Impulsion is the actual pushing power of the horse. It entails good forward movement, which encourages good muscle and joint movement, which is used to engage the mind of the horse, which is focusing on the rider.
Straightness is what gives the smooth, fluid motion. It is merely where the hind legs follow the front legs in two straight lines, channeling all movement into one.
Last, but not least, is collection, which is the ability of the horse to move its center of gravity to its rear. This allows for advanced and more complicated movement.
As is the case in any form of competition where the prize is either money or prestige, dressage competition sometimes takes on an ugly face. In the past, some trainers have beaten their horses into submission. This was the case in the London Summer Olympics when a Swedish jockey used the “roll bar technique,” a controversial practice where horses are made to hyperflex their necks down to their chests. This resulted in the 2012 Protection Act to guard against such procedures.
This fact is part of the reason that I like classic dressage; it is truly an art itself and the pressures of competition are gone. Classic dressage dates back some 2,000 years and is best described by the Greek general Xenophon who said, “Riding is a fusion of two living beings, horse and rider, into a living work of art with a unique beauty.” So it is.
Training for this art form is two-fold, with the emphasis on both educating the horses’ minds and developing their physical qualities. The rider must develop a fine-tuned and sensitive feeling for balance and harmony. These traits require time to hone. A rider must have patience, self-discipline, a sincere love of the horse, and possess a glowing passion and strong will to reach the highest performance level. And the best part is that all of this is done without compulsion or violence.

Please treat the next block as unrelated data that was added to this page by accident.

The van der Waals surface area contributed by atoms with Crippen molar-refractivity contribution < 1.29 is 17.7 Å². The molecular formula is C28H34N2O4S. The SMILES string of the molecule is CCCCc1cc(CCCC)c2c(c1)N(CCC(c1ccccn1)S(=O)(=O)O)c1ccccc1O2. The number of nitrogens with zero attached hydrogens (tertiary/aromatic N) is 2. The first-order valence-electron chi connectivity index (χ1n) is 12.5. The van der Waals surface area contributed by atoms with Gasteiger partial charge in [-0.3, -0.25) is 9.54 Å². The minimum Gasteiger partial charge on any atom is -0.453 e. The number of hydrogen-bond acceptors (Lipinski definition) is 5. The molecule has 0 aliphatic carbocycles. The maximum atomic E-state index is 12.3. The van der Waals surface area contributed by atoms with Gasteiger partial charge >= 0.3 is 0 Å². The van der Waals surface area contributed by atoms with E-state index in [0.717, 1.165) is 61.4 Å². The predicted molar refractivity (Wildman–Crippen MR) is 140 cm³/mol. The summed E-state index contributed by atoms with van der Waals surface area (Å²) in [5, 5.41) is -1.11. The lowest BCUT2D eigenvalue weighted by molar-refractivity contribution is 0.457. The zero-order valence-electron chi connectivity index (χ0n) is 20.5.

Classical dressage is essentially gymnastic training of a horse’s body with loving education. It cultivates and improves the horse’s natural gait and emphasizes beautiful and natural movement. The end goal and result is the horse’s enhanced natural ability, which makes them a flexible, obedient, and calm horse that is attentive and one that achieves a perfect understanding with the rider.
To achieve this perfection, classical training involves five main principles. The first is a straight horse, which is a desire to move forward. Secondly, the absolute regularity of the gait. Following this is the constant and confident acceptance of the bridle, which helps promote the relaxed attitude. Next, the horse must learn well balanced, smooth and flowing transitions from one movement to another. Last, but so important, is the obedience and total submission under the rider’s command.
All of these points translate into the graceful, flowing movements that make classic dressage such an art. When I watch a horse performing this classic dressage, it is total escape for me into a world of wonder and tranquility. Dressage is one of the beautiful things in life and part of that beauty is the relationship between horse and rider where they perform as one. Now that’s a beautiful thing!